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An Interview with Master Sommelier Thomas Price

An Interview with Master Sommelier Thomas Price

Master Sommelier Thomas Price

Master Sommelier, Thomas Price

What is a Master Sommelier?

When they began it in 1977, few of the Court of Master Sommeliers pioneering founders could have imagined the extent to which their efforts to engage both the wine industry and the public in 1970s America would influence drinking preferences 40 years later. Today the Court, along with the UK-based Institute of Masters of Wine, is the leading body for wine education in the U.S. and abroad. Its members hold influential positions across a broad spectrum of the wine industry, from Michelin-starred restaurants and national retailers to artisan wineries and multi-state distributors.

The famous difficulty of achieving the Master Sommelier credential is reflected in its professional membership in the U.S. and abroad: as of 2017, only 158 people have held the title in this country, with fewer than 100 more Master Sommeliers worldwide. 

One of these rare—and super-talented—individuals happens to be a friend to Freemark Abbey. Thomas Price is a Seattle-based wine expert and corporate education director who received his Master Sommelier title in 2012. His path to becoming a pre-eminent wine educator began much, much earlier. 

“I’ve been in the restaurant business since I was 13 years old,” Price wrote in a recent email about his humble beginnings in hospitality growing up in Alaska. “I came up in the business as a dishwasher and then worked my way up to chef.”

The veteran sommelier had just returned from one of his frequent out-of-state trips and was happy to share thoughts on Ted Edwards’ significant winemaking achievements at Freemark Abbey. Holding a rarefied professional position himself, the conversation naturally touched on Price’s wine career.

A Lifelong Passion for Wine

Restaurant Wine Pour

“I was working in the front of the house when I turned 21,” he continued, describing his earliest wine pursuits. “My love of food naturally led me into wine. I first started pairing wine with food when I was around 18.”

Well before Napa Valley and wines like Freemark Abbey’s single-vineyard Cabernet Sauvignons landed on his radar, Price had opportunities in Alaska to explore some of the ways in which food and wine complemented each other. In something of a wine epiphany, he recalled that “a Stilton cheese and Graham's Malvedos 1976 Port pairing in 1982, pretty much started the big picture possibilities of how amazing this could all be.” 

Portugal and its famous Port wines—like Graham’s legendary ’76 Malvedos—are a long way from both California and Price’s permanent home of the Pacific Northwest. But his proximity to California’s wine country would eventually afford him the opportunity to focus on Napa Valley and, during educational trips here, visit Freemark Abbey to meet and exchange ideas with Ted.

He noted that, from his fellow sommeliers and restaurant wine buyers down to the individual consumers and collectors with whom he interacts, there’s a consistent appreciation of Ted’s winemaking.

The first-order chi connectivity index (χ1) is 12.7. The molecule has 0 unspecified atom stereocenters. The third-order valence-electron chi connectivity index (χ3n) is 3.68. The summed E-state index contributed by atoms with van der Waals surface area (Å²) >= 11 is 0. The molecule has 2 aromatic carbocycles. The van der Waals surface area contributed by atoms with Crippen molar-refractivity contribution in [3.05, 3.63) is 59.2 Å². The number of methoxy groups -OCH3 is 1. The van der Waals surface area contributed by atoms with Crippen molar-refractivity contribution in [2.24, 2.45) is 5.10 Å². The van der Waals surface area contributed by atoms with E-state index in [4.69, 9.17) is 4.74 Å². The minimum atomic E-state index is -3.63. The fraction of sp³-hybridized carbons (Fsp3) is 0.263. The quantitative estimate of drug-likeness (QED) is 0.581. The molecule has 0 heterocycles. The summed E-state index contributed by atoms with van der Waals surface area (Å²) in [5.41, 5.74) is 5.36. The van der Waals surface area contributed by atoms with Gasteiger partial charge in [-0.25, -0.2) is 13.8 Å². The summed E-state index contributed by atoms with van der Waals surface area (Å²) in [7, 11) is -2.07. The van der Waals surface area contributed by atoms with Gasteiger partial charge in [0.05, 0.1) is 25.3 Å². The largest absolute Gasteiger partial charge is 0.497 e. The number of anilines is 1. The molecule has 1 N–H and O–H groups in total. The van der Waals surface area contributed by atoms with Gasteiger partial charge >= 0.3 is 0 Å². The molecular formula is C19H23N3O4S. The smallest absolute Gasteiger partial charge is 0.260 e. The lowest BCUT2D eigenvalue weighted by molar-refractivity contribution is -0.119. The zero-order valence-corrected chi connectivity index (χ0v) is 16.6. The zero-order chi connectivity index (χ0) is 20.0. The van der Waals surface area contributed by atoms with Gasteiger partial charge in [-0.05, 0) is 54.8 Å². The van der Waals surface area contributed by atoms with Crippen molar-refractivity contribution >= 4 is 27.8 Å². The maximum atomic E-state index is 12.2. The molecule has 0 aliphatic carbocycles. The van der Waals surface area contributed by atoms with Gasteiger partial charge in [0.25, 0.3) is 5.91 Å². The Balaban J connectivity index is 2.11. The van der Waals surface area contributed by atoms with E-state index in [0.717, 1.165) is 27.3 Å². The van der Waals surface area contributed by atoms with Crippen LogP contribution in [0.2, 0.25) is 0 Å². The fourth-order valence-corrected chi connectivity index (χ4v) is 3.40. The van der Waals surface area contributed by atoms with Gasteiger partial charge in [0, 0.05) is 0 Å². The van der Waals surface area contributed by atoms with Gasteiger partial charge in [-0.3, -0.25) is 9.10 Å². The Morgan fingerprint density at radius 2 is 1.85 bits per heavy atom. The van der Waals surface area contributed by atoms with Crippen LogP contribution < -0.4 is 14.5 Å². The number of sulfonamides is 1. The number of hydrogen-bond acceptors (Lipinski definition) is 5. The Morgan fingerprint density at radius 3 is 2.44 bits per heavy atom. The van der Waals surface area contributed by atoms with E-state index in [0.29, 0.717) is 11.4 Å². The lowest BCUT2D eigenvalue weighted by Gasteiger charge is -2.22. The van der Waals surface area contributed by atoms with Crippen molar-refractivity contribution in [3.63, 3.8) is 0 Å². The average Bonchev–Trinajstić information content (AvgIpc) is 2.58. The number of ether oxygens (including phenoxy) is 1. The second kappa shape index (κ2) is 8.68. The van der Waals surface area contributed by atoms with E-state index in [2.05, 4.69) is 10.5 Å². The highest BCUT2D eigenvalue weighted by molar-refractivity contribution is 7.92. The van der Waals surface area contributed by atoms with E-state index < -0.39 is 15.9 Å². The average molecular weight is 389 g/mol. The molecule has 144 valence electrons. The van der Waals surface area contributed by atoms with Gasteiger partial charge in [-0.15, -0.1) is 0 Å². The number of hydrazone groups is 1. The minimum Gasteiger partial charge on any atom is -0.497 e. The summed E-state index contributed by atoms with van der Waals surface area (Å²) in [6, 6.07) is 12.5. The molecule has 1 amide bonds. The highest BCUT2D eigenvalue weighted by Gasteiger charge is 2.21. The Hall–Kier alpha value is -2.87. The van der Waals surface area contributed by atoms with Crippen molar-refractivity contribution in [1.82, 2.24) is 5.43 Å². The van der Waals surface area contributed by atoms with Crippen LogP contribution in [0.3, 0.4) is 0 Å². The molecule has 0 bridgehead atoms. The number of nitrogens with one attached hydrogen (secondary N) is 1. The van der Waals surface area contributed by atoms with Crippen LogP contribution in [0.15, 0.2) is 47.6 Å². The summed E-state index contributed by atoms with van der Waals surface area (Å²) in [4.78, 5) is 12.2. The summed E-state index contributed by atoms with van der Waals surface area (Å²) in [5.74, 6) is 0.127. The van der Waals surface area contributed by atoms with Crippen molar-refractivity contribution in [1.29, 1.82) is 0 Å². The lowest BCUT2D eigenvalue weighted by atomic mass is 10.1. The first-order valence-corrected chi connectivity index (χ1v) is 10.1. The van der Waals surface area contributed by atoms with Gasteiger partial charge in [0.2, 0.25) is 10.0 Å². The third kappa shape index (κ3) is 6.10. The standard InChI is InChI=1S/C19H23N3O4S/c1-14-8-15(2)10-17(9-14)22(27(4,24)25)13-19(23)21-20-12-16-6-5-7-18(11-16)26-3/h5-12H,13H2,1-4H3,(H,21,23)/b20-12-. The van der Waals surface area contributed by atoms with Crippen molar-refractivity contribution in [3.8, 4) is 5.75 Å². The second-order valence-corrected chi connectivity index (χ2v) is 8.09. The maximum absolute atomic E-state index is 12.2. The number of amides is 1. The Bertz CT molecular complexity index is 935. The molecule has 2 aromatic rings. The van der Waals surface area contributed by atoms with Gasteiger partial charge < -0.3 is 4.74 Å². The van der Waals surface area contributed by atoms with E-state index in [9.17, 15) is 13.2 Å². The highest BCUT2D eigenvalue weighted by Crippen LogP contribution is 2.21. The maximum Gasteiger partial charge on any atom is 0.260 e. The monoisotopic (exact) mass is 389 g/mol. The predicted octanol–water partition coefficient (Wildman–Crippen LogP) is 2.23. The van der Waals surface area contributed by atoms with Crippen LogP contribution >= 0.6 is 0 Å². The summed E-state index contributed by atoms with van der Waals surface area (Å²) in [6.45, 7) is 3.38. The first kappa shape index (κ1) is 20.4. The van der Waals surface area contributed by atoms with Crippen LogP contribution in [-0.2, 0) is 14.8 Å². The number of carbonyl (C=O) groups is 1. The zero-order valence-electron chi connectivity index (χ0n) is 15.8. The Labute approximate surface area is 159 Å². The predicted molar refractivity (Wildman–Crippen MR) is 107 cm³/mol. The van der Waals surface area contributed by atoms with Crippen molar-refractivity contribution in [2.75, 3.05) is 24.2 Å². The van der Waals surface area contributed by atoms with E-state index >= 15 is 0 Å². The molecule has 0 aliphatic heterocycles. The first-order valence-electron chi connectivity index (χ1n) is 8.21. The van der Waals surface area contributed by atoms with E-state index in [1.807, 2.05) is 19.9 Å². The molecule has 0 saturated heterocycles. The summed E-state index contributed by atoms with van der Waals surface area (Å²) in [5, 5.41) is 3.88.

Ted Edwards' Unparralleled Legacy

Ted Edwards Barrel Tasting

“When I get the opportunity to focus on Freemark Abbey, it is such a compelling story to tell, given the history, property and wines. Also, Ted, who has been the winemaker for over 30 years, is amazing!

“I would say that what makes [Ted] really unique is that with all of the stylistic changes to Napa wines, especially Cabernet, he has maintained the same approach and has established a signature house style of Napa Cab that can only be matched by a select few producers.”

Drawing on his extensive tasting and educational experience in Napa Valley, Price thought of a handful of other wineries here to compare to Freemark Abbey, all of them decidedly old-school: “Frogs LeapsJohn Williams, the Heitz family, and the Chappelet family are a few that come to mind,” he wrote.

As part of his traveling wine educator role on behalf of a variety of California and international wineries, Price evenly divides his time between educating consumers and distributors and participating in direct-to-consumer sales events. And, of course, holding the title of Master Sommelier, he is regularly featured at wine-themed dinners in restaurants and other venues around the U.S., a perk that would seem to go with the territory. Yet the good-natured sommelier expressed only gratitude. 

“I’m fortunate that I get to represent the entirety of [an] amazing portfolio of wineries.”

Classic Napa Valley Cabernet Sauvignon

Josephine Red Blend

Back in St. Helena, with the country’s largest wine library tucked away in Freemark Abbey’s extensive cellar, the extraordinary bottles made available from it—currently the 1998 Rutherford Cabernet Bosché—haven’t escaped Price’s attention. He is a huge proponent of Freemark’s Josephine Cellar Club, which allows members access to some of Napa Valley’s rarest single-vineyard gems. “The library is perhaps the most deep and extensive in Napa,” he wrote enthusiastically, “and the wines across the board are aging beautifully.”

The accomplished Master Sommelier concluded his reflection on Freemark Abbey by zeroing in on Ted’s unique relationship to the cherished Bosché and Sycamore vineyard sites in Rutherford, while highlighting the winemaker’s quiet determination in a part of California wine country that is becoming increasing loud with competing voices. “The vineyard sites—through Freemark’s long-term contracts—and Ted’s unwavering dedication to making classic Napa Cabernet Sauvignon are to some degree overlooked by the press and the public.

“They are utterly underappreciated in the pantheon of super premium Napa Valley Cabernet Sauvignon, in my humble opinion.”

 

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